COLUMBUS, Ohio - Some RNA molecules spend time in a restful state akin to hibernation rather than automatically carrying out their established job of delivering protein-building instructions in cells, new research suggests.
And instead of being a fluke or a mistake, the research suggests that this restful period appears to be a programmed step for RNA produced by certain types of genes, including some that control cell division and decide where proteins will work in a cell to sustain the cell's life.
This could mean that protein production in cells is not as clear-cut as biology textbooks suggest, scientists say.
"This could mean there are more variations to the proteins in our bodies than we realize; it means that RNAs can be stored and reactivated and we don't know what biological process that affects - it could influence embryonic development, or neurological activity, or even cancer," said Daniel Schoenberg, professor of molecular and cellular biochemistry at Ohio State University and lead author of the study.
Schoenberg and colleagues discovered this phenomenon by tracing the origins of a cap-like structure on messenger RNA (mRNA) that is known to coordinate most of this RNA molecule's short life. Messenger RNA is manufactured in a cell's nucleus and each mRNA contains the instructions needed to produce a specific protein that a cell needs to live.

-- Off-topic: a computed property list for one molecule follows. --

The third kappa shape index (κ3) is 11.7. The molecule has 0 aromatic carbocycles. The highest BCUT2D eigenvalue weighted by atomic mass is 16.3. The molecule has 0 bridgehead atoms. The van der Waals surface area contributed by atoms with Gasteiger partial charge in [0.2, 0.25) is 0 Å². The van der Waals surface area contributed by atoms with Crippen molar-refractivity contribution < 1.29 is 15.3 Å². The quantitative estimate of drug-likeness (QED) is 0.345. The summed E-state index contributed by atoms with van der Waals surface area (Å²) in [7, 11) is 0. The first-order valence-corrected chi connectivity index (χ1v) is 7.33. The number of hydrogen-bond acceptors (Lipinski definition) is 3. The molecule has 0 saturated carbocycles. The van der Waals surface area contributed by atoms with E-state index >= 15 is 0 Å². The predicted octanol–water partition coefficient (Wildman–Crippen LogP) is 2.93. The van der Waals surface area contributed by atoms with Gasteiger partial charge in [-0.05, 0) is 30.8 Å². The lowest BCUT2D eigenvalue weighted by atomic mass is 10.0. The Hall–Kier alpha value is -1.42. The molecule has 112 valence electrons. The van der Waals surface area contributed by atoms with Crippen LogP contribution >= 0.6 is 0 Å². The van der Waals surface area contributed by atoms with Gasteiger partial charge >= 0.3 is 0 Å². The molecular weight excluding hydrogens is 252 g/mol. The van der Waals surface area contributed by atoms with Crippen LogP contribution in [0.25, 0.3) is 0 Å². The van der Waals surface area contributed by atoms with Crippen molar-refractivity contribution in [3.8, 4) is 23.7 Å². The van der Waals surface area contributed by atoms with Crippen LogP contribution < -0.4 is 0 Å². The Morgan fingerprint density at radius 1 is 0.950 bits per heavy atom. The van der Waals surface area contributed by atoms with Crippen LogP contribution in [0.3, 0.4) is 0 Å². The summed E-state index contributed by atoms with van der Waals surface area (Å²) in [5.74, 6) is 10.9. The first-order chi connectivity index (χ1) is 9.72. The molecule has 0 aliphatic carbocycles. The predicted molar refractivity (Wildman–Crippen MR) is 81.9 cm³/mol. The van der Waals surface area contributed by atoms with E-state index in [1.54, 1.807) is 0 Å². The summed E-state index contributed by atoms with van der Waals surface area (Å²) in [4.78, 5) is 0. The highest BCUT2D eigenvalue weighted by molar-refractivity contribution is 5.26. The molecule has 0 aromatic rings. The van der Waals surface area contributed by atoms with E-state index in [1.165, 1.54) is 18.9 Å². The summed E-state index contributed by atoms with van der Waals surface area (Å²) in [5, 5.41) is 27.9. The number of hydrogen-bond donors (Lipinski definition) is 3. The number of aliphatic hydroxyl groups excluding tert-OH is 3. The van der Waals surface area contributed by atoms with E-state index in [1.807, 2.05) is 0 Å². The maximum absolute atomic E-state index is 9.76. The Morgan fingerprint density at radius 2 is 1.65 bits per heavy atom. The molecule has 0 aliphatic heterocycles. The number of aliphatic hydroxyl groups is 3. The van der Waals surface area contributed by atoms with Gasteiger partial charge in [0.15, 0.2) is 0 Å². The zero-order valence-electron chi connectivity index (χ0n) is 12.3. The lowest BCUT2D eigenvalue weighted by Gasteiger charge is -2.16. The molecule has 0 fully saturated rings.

Until now, scientists have believed that once an mRNA is no longer needed to make protein, the cap comes off and the molecule is degraded, its job complete. But Schoenberg's lab discovered in 2009 that some mRNAs that were thought to be degraded were instead still present in the cell, but they were missing part of their sequence and had caps placed back on the newly formed ends. Because these mRNAs were in the cytoplasm, the changes had to happen there rather than inside the nucleus.
In this new study, the researchers were looking for further evidence of
|Contact: Daniel Schoenberg|
Ohio State University